Roundtable participants stressed to the committee that the lack of
available trained workforce to work in disability support services was
contributing to the worsening of areas of thin markets.
Maintaining Critical Supports
(Provider of Last Resort)
At the time of the inquiry, the Provider of Last Resort arrangements remained
unclear and incomplete, which prompted the committee to recommend the NDIA
publically release its Provider of Last Resort policy as a matter of urgency.
The Australian Government supported the recommendations and informed the
committee that the NDIA was working on the 'Maintaining Critical Supports'
project and would publish the agreed outcomes following the Disability Reform
Council in the first half of 2018.
At the time of writing, the Maintaining Critical Supports project is
still in development. The NDIA advised the committee that it is working closely
with state and territory governments on a new approach to Maintaining Critical
Supports that is participant-centric. The NDIA is also working on a number of
initiatives to ensure participants can access the following supports:
- After-hours crisis support arrangements – the NDIA has been
piloting after-hours crisis response arrangements in three states to determine
the best way to meet the needs of participants. Providers have been sourced to
provide varying levels of support, depending on the level of escalation
- Critical Service Issues Response – the NDIA has worked with each
State and Territory Government to establish clear mechanisms for escalation and
resolution of individual and thematic issues that affect participants.
Roundtable participants reiterated the need to have clear Provider of
Last Resort arrangements in place as the absence of such arrangements are
putting people at risk of not accessing any supports, resulting in admission to
hospital, aged care facilities or jail.
Similarly, Victoria Legal Aid contended that the absence of a PLR
framework contributed to its 'clients falling through gaps, including
offending, imprisonment, inability to be discharged from secure mental health
facilities and child removal'.
Lack of progress
Mr Tom Symondson, CEO of the Victorian Healthcare Association, reminded
the committee that providers were told 'as early as 2016 that each jurisdiction
was having a separate bilateral conversation with the federal government and
the NDIA around a provider of last resort approach'.
However, no tangible progress has been made on a process to ensure
provision of services in both crisis situations and where there is simply no
market. In fact, Mr Symondson is of the view that the provider of last resort
conversation is still 'very immature' and that, to date, no one has taken
ownership of the problem.
Drawing on his experience in Victoria, he stated that, at present, the
system relies on state government services to step in, which is not sustainable:
Certainly in Victoria, its feels very much like there's an
assumption that the public providers will fill that gap. Ideologically, they
will do that. They will not turn people away. But it's not what the design
intention was. It's certainly not in line with the principles of the NDIS, and
eventually the state government will probably say 'we're not funding this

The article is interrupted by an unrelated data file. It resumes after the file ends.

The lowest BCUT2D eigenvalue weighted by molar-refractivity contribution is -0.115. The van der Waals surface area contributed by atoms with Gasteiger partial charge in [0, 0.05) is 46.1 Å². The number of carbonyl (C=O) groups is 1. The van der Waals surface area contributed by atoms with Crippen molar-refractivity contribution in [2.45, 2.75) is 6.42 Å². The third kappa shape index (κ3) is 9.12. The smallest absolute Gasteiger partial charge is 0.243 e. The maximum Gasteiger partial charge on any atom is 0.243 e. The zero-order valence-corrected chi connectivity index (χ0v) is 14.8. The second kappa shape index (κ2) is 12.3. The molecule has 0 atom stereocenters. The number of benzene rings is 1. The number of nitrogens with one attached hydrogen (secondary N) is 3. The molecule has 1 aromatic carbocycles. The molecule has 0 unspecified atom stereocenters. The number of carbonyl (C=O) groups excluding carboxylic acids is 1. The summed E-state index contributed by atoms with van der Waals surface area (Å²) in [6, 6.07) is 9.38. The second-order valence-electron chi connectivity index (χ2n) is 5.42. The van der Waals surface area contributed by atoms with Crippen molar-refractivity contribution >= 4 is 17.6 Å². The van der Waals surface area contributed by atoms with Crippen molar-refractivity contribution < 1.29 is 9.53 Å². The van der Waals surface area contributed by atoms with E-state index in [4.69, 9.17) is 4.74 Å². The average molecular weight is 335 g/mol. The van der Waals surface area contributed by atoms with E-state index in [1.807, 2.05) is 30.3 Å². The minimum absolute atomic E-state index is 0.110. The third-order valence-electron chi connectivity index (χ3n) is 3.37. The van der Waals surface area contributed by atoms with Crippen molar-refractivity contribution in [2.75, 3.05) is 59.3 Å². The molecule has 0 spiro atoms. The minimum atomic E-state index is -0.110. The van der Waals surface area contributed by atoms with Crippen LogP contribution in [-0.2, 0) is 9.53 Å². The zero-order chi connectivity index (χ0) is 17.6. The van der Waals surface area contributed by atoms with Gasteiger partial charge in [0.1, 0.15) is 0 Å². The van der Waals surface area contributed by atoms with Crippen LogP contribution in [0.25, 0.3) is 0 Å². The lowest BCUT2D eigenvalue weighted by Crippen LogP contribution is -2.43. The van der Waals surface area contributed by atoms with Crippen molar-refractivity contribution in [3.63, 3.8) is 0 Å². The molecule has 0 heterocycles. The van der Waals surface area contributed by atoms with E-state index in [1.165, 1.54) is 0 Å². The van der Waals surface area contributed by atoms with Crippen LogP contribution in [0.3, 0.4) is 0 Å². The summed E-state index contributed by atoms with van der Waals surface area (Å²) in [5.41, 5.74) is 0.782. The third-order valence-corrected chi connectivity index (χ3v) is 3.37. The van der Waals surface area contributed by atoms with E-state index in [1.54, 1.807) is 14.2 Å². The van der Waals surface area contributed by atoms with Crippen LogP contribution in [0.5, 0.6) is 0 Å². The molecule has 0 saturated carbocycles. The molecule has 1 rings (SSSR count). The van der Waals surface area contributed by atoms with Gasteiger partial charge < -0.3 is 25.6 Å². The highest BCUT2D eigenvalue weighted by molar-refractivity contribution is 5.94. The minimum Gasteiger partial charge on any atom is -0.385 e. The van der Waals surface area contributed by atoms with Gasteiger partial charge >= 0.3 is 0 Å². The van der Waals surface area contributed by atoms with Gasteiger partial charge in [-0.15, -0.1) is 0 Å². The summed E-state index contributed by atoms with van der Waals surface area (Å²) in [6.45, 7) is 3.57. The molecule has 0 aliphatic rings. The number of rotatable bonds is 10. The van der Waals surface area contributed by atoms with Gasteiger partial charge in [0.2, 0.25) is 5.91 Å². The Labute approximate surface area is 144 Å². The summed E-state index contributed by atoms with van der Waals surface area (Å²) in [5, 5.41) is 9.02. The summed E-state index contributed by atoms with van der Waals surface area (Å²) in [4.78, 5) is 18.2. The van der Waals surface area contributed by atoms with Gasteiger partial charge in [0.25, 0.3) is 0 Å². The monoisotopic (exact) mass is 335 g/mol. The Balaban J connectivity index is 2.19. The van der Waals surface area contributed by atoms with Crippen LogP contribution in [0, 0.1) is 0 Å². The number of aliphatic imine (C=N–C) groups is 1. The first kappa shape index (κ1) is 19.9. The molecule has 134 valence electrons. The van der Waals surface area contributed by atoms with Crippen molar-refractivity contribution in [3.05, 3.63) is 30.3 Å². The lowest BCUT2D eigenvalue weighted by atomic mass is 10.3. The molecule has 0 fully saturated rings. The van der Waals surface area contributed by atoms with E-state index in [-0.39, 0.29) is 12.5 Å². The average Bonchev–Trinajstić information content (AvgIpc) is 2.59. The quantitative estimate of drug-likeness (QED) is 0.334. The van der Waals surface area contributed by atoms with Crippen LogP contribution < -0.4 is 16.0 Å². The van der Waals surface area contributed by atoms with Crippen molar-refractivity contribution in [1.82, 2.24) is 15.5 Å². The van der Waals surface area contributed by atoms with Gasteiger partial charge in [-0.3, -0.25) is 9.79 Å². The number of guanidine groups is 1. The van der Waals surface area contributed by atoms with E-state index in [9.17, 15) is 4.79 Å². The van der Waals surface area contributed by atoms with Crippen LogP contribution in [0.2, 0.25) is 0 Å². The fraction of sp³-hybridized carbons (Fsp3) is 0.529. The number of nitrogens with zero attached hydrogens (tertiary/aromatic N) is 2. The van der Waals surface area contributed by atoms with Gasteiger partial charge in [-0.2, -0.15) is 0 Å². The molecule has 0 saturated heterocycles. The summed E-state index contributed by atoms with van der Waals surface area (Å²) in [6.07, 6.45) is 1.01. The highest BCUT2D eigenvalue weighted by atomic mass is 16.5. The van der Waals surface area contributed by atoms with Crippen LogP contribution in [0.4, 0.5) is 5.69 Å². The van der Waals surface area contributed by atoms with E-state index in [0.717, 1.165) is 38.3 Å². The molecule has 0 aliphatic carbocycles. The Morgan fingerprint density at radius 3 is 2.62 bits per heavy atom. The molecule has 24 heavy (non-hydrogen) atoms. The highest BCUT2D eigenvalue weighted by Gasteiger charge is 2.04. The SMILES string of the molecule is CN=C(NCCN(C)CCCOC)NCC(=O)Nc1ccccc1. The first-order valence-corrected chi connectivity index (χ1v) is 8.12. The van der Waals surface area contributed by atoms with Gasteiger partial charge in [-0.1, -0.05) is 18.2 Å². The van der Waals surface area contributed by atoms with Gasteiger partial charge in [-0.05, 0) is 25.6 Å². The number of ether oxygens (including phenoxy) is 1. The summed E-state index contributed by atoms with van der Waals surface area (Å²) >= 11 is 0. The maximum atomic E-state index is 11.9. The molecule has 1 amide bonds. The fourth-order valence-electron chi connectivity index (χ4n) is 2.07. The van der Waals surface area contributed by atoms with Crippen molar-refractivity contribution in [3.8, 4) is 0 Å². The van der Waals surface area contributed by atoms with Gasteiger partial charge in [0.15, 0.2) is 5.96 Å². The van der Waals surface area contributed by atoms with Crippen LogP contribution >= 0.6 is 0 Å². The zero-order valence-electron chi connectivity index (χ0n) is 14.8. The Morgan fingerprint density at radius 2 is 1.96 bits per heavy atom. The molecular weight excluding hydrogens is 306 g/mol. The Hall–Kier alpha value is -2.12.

anymore' and it will be providers in our membership that end up being the bad
guys saying 'we don't have enough money to provide that for you, and we know
nobody else who will'.
At the roundtable on mental health services, Mr Glen Tobias, Acting Chief
Executive Officer of Neami National told the committee that 'the provider of
last resort is actually the emergency department'.
As previously discussed in the Transitional arrangements for the NDIS and the Market readiness for provision of services under the NDIS reports,
there are grave concerns that existing state and territory government processes
for emergencies will cease despite the absence of new formal arrangements under
For example, at present, in Victoria, the Department of Health and Human
Services has an intensive support unit, which deals with extreme and urgent
cases. As described by Mr David Moody, Acting CEO of National Disability
Services, this unit has enabled a number of crises to be averted. However, this
service is due to close at the end of June 2019.
Mr Patrick McGee, from the Australian Federation of Disability
Organisations, warned the committee that without a service that can respond to
emergency situations and linking people to providers and services, there will
be disastrous consequences for people with very complex needs:
They'll all go to jail, they'll go to hospital, they'll stay
in their homes, they'll be cared by their elderly parents, they'll commit
crimes, they'll get into trouble, they'll get given the wrong medication – all
those things are going to happen.
Similarly, Prader-Willi Syndrome Australia is of the view that, without
appropriate arrangements in place in case of crisis, people with Prader-Willi
Syndrome who have very complex needs and challenging behaviours 'may be forced
into homelessness, dangerous accommodation or being held unnecessarily in a
prison or mental health facility'.
According to Ms Kirsten Deane from National Disability and Carer
Alliance the NDIA has still not the systems in place to deal with urgent
[...] the NDIA has not developed triage systems to prioritise
people who need more urgent assistance.
Ms Philippa Angley, from National Disability Services, also expressed
doubts that the current NDIS system would be able to respond to emergency
situations in the same way as state services used to, because of its funding
structure, and concluded:
There is a need to create a response for emergencies where
the negotiation happens afterwards.
Mr David Moody, of National Disability Services, acknowledged the
current pilot of the Complex Needs pathway in Victoria but clarified to the
committee that 'it does not make provision for a provider of last resort'.
Interface with mainstream services
The committee acknowledges that the issue of the interface between the